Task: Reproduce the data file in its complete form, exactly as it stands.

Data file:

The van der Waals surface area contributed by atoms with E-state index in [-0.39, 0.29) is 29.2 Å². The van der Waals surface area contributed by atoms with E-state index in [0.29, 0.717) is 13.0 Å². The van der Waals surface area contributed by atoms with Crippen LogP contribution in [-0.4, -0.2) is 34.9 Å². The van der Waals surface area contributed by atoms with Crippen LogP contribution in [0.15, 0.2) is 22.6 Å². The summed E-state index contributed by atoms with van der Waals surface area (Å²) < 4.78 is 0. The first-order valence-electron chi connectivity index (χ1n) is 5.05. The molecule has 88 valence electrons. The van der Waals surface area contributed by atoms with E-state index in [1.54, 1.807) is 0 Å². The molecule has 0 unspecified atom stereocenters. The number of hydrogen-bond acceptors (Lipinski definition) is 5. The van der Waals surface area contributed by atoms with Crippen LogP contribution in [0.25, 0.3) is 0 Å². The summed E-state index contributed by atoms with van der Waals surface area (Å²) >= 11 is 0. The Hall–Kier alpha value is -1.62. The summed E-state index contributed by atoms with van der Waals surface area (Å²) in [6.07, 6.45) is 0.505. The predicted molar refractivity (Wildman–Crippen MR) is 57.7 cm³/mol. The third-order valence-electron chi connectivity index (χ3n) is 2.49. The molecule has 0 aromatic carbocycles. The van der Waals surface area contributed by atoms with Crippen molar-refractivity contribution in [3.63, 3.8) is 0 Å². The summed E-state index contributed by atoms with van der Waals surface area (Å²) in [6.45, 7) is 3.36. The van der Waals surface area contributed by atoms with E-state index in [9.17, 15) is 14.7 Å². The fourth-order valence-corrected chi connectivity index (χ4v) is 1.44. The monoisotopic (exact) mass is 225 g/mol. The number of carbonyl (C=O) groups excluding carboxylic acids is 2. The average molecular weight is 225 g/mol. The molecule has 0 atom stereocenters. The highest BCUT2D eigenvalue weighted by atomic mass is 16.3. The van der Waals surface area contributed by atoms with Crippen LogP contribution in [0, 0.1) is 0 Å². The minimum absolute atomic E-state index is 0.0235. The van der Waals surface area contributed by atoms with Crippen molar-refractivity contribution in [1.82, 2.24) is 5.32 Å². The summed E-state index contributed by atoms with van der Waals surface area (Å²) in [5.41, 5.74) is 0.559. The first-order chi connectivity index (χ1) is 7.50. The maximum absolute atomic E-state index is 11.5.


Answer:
The van der Waals surface area contributed by atoms with E-state index in [-0.39, 0.29) is 29.2 Å². The van der Waals surface area contributed by atoms with E-state index in [0.29, 0.717) is 13.0 Å². The van der Waals surface area contributed by atoms with Crippen LogP contribution in [-0.4, -0.2) is 34.9 Å². The van der Waals surface area contributed by atoms with Crippen LogP contribution in [0.15, 0.2) is 22.6 Å². The summed E-state index contributed by atoms with van der Waals surface area (Å²) < 4.78 is 0. The first-order valence-electron chi connectivity index (χ1n) is 5.05. The molecule has 88 valence electrons. The van der Waals surface area contributed by atoms with E-state index in [1.54, 1.807) is 0 Å². The molecule has 0 unspecified atom stereocenters. The number of hydrogen-bond acceptors (Lipinski definition) is 5. The van der Waals surface area contributed by atoms with Crippen LogP contribution in [0.25, 0.3) is 0 Å². The summed E-state index contributed by atoms with van der Waals surface area (Å²) >= 11 is 0. The Hall–Kier alpha value is -1.62. The summed E-state index contributed by atoms with van der Waals surface area (Å²) in [6.07, 6.45) is 0.505. The predicted molar refractivity (Wildman–Crippen MR) is 57.7 cm³/mol. The third-order valence-electron chi connectivity index (χ3n) is 2.49. The molecule has 0 aromatic carbocycles. The van der Waals surface area contributed by atoms with Crippen molar-refractivity contribution in [3.63, 3.8) is 0 Å². The summed E-state index contributed by atoms with van der Waals surface area (Å²) in [6.45, 7) is 3.36. The van der Waals surface area contributed by atoms with E-state index in [9.17, 15) is 14.7 Å². The fourth-order valence-corrected chi connectivity index (χ4v) is 1.44. The monoisotopic (exact) mass is 225 g/mol. The number of carbonyl (C=O) groups excluding carboxylic acids is 2. The average molecular weight is 225 g/mol. The molecule has 0 atom stereocenters. The highest BCUT2D eigenvalue weighted by atomic mass is 16.3. The van der Waals surface area contributed by atoms with Crippen LogP contribution in [0, 0.1) is 0 Å². The minimum absolute atomic E-state index is 0.0235. The van der Waals surface area contributed by atoms with Crippen molar-refractivity contribution in [1.82, 2.24) is 5.32 Å². The summed E-state index contributed by atoms with van der Waals surface area (Å²) in [5.41, 5.74) is 0.559. The first-order chi connectivity index (χ1) is 7.50. The maximum absolute atomic E-state index is 11.5.